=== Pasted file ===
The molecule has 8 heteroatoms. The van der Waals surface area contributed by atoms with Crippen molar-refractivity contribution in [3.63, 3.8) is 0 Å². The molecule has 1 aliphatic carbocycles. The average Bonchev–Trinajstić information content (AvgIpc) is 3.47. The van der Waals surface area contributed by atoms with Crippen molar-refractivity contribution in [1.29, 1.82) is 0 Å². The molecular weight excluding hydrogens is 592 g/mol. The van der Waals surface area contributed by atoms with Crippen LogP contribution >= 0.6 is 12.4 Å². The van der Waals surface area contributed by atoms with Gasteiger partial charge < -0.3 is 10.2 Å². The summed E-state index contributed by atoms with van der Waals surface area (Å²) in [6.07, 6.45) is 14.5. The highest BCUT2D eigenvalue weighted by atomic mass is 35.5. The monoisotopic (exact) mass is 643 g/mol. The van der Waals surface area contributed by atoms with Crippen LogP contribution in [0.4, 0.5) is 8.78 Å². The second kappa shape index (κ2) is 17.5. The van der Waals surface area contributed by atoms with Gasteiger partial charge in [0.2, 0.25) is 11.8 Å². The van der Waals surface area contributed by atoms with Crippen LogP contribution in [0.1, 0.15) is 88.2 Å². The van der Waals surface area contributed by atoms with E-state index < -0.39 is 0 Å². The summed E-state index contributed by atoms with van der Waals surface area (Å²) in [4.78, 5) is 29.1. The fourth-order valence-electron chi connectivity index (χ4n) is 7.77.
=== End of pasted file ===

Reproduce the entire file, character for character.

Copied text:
The molecule has 8 heteroatoms. The van der Waals surface area contributed by atoms with Crippen molar-refractivity contribution in [3.63, 3.8) is 0 Å². The molecule has 1 aliphatic carbocycles. The average Bonchev–Trinajstić information content (AvgIpc) is 3.47. The van der Waals surface area contributed by atoms with Crippen molar-refractivity contribution in [1.29, 1.82) is 0 Å². The molecular weight excluding hydrogens is 592 g/mol. The van der Waals surface area contributed by atoms with Crippen LogP contribution >= 0.6 is 12.4 Å². The van der Waals surface area contributed by atoms with Gasteiger partial charge < -0.3 is 10.2 Å². The summed E-state index contributed by atoms with van der Waals surface area (Å²) in [6.07, 6.45) is 14.5. The highest BCUT2D eigenvalue weighted by atomic mass is 35.5. The monoisotopic (exact) mass is 643 g/mol. The van der Waals surface area contributed by atoms with Crippen LogP contribution in [0.4, 0.5) is 8.78 Å². The second kappa shape index (κ2) is 17.5. The van der Waals surface area contributed by atoms with Gasteiger partial charge in [0.2, 0.25) is 11.8 Å². The van der Waals surface area contributed by atoms with Crippen LogP contribution in [0.1, 0.15) is 88.2 Å². The van der Waals surface area contributed by atoms with E-state index < -0.39 is 0 Å². The summed E-state index contributed by atoms with van der Waals surface area (Å²) in [4.78, 5) is 29.1. The fourth-order valence-electron chi connectivity index (χ4n) is 7.77.